Monday, April 13, 2015

Keeping a Budget on Maui (AKA The Price of Paradise)

Maui’s a terrible place to live on a tight budget. So is the rest of Hawaii. The cost of living is sky high if you are a normal person. 

Photo Credit: 401kcalculator.org via Flickr (with modifications).
If you’re a dwarf from Middle Earth and can live in a cave far from the police and other signs of civilization, maybe you don’t need much money. Years ago, I met a Maui woman who lived in a cave. And you thought I was pulling your leg. Did you hear about the old Maui woman who lived in a shoe? (Just kidding.)

If you’re bad at managing your money, living on Maui makes it worse. If you’re even a bit negligent, Maui will slap you upside the head, chew you up and spit you out in a relative’s cold basement, far from Hawaii.

Here is a breakdown of common household budget items:

Things on Maui That Cost More Than Other Places:
  • Housing – Land is expensive since it’s desirable and in limited supply, so rents and mortgages are high too.
  • Electricity – Maui supposedly has the highest cost per Kilowatt hour in the country.
  • Gas – I’ve been told the County of Maui charges a 50 cent tax on each gallon of gas.
  • Medical & Dental Care – Health insurance isn’t too bad compared to other places but procedures like braces can run $2000+ more on Maui than on the mainland.
  • Groceries – Sometimes the supermarkets list their “sale” prices in the weekly sales flyer and I just roll my eyes.
  • School – If you don’t like your kids in public school, private school is a whopper.
  • Restaurants – Expect to pay more for everything.
  • Cars and Car Repairs – Read the post about Cars on Maui.
  • Household and Other Miscellaneous Items – Shipping is expensive so stores do not carry a huge inventory of most items. Also, there is a nasty thing called HAZMAT fees, fees for hazardous materials that have to be specially shipped. Certain types of paint, solvents, sprays fall in this category. For the DIY-er, this can suck when the item is not found on Maui and must be shipped. The shipping could be $50 for a $10 item.
  • Entertainment – any activity that caters to tourists is usually expensive.
  • State Taxes – I will return to this topic in a couple of weeks.

Things on Maui That Cost Less Than Other Places:
  • Heating or Cooling Bills – Many houses don’t have AC since they are open to the trade winds. Hawaii is not cold enough to require central heat, unless your home is at a high elevation, though space heaters are useful to keep areas dry or if it gets cold (meaning 60 degrees for us wimps).
  • Beach – All beaches are public and free! No beach usage or membership fees, unlike other states.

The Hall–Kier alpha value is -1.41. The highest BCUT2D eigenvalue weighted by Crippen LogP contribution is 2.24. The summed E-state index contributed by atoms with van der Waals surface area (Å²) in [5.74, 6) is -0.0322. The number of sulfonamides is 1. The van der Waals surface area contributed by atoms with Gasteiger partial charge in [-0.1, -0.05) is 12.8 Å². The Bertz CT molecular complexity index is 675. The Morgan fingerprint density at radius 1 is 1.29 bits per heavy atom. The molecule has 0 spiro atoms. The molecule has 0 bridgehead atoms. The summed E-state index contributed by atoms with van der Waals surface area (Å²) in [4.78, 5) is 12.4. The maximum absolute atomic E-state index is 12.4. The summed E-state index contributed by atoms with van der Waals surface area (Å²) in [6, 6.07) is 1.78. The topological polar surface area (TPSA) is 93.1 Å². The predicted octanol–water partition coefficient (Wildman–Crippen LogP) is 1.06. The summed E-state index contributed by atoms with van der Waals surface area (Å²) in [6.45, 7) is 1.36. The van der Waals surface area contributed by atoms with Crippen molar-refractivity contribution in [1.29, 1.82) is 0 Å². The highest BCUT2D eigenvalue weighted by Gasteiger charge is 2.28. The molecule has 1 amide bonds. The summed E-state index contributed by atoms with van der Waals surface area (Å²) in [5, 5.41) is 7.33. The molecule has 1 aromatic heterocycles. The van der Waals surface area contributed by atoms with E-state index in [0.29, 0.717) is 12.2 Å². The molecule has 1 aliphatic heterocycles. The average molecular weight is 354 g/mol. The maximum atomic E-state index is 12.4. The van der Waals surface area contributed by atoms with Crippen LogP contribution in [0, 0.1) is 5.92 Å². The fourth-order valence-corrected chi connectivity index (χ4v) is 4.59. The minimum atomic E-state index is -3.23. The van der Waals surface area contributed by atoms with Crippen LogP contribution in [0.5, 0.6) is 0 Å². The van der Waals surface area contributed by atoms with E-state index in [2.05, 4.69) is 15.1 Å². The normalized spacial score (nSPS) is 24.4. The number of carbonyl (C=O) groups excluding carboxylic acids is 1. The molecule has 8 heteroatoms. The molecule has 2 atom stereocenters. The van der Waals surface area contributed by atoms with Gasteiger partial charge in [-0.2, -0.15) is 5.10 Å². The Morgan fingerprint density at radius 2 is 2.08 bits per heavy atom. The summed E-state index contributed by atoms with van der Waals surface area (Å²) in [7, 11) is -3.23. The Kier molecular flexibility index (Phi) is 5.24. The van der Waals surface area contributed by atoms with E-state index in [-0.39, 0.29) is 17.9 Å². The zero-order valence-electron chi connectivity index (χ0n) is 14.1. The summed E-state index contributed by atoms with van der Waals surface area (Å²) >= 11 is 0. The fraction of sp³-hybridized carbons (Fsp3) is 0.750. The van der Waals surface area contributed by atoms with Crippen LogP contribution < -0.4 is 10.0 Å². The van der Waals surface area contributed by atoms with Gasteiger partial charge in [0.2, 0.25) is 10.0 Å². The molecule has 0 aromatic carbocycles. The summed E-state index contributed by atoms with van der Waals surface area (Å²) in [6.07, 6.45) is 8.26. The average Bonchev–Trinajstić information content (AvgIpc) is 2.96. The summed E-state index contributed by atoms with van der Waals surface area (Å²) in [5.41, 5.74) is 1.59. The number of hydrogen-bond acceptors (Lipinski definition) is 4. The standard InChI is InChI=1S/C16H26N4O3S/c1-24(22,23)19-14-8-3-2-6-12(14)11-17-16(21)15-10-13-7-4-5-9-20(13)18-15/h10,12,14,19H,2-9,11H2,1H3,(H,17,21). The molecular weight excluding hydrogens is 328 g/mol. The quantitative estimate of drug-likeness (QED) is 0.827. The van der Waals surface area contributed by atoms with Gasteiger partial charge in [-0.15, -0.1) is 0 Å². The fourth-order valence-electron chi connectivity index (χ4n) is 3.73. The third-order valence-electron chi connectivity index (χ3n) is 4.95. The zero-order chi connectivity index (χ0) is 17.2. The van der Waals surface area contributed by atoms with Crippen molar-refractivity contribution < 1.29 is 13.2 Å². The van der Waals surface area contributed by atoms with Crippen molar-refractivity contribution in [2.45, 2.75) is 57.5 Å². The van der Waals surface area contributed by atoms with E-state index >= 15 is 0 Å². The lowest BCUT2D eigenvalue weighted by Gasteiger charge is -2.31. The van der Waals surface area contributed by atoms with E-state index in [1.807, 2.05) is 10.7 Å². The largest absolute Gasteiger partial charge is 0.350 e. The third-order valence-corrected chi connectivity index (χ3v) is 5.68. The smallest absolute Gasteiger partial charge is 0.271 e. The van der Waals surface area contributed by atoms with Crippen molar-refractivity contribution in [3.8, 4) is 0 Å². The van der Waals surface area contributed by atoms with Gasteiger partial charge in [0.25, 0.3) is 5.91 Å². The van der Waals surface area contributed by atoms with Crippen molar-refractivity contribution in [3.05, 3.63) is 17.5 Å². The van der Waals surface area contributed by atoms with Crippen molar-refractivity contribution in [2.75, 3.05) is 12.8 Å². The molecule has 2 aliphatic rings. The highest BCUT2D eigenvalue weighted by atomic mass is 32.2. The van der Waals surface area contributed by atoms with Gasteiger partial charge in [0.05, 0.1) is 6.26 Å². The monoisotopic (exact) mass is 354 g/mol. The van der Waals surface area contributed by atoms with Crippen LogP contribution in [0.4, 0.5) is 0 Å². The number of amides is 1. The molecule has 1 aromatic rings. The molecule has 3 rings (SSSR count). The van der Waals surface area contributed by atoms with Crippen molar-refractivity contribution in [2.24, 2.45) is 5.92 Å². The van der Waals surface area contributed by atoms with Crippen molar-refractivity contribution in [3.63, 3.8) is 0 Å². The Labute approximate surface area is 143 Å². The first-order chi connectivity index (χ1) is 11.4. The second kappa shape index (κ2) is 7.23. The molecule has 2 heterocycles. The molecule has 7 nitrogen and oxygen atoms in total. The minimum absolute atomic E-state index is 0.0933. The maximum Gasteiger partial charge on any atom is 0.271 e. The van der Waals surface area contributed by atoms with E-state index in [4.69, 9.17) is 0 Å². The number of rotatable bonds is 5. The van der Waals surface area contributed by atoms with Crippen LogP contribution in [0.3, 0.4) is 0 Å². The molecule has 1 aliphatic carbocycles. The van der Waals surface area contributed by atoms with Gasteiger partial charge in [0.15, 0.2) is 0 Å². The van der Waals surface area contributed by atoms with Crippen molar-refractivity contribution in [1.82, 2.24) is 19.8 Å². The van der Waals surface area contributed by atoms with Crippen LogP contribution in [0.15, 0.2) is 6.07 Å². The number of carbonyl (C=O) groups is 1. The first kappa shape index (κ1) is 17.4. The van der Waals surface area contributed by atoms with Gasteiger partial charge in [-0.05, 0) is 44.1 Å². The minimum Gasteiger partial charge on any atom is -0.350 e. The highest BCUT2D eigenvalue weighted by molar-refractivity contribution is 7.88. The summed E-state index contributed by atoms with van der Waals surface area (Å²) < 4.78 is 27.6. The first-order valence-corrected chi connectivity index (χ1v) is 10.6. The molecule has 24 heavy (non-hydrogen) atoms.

• Entertainment – Can be inexpensive if you don’t mind free hula shows, school plays or the daily sunset. Also, Maui offers many free festivals and events throughout the year. Take a look at April's event listings.
Because Hawaii is expensive, this can cause at least four types of consumer behaviors:
1.      The Costco addiction. Since almost everyone here has a Costco membership, if there is something at Costco, regardless of whether one needs that solar-powered itune-playing salad spinner there is a zombie-like compulsion to buy it. In addition, some people will start stockpiling groceries. Peanut butter on sale in 2 gallon jars! So what if you only eat peanut butter once a year? Some Maui garages and houses are filled with a stockpile of groceries and supplies, worsened by fears of the Zombie Apocalypse
2.      Becoming pake. Pake means cheap in Hawaiian pidgin. It sounds like Parkay, without the “r.” The pake person will comparison shop, review grocery flyers and compulsively go to garage sales. I don’t know anyone like that.
3.      Amazon Prime membership. People here are very fond of Amazon Prime because there is free shipping, even to Hawaii. I think that Hawaii is keeping the US Post Office afloat with all the shipping.
4.      “The Close Your Eyes” Effect. One becomes used to the high prices and buys whatever it is without waiting for the price to come down or doing any comparison shopping, regardless of what the price is.

There is also the kama'aina (pronounced like "kah-mah-EYE-nah") discount, which is essentially a resident's discount. Some stores, restaurants and entertainment activities offer this discount which can be 10-20% or more off of the normal tourist price. But there is no kama'aina discount for groceries or normal household expenses.


Here's a shortcut to the archives for the A to Z Challenge and other blog posts.

The theme of this year’s A to Z Challenge is Living on Maui: A Beginner’s Survival Guide. While I can’t include everything in only 26 short blog posts, this is my foolish attempt.

If you are participating in the A to Z Challenge, please use either Disqus or Facebook to comment below. Please include your link so that I can visit you back, but it might be as late as May!

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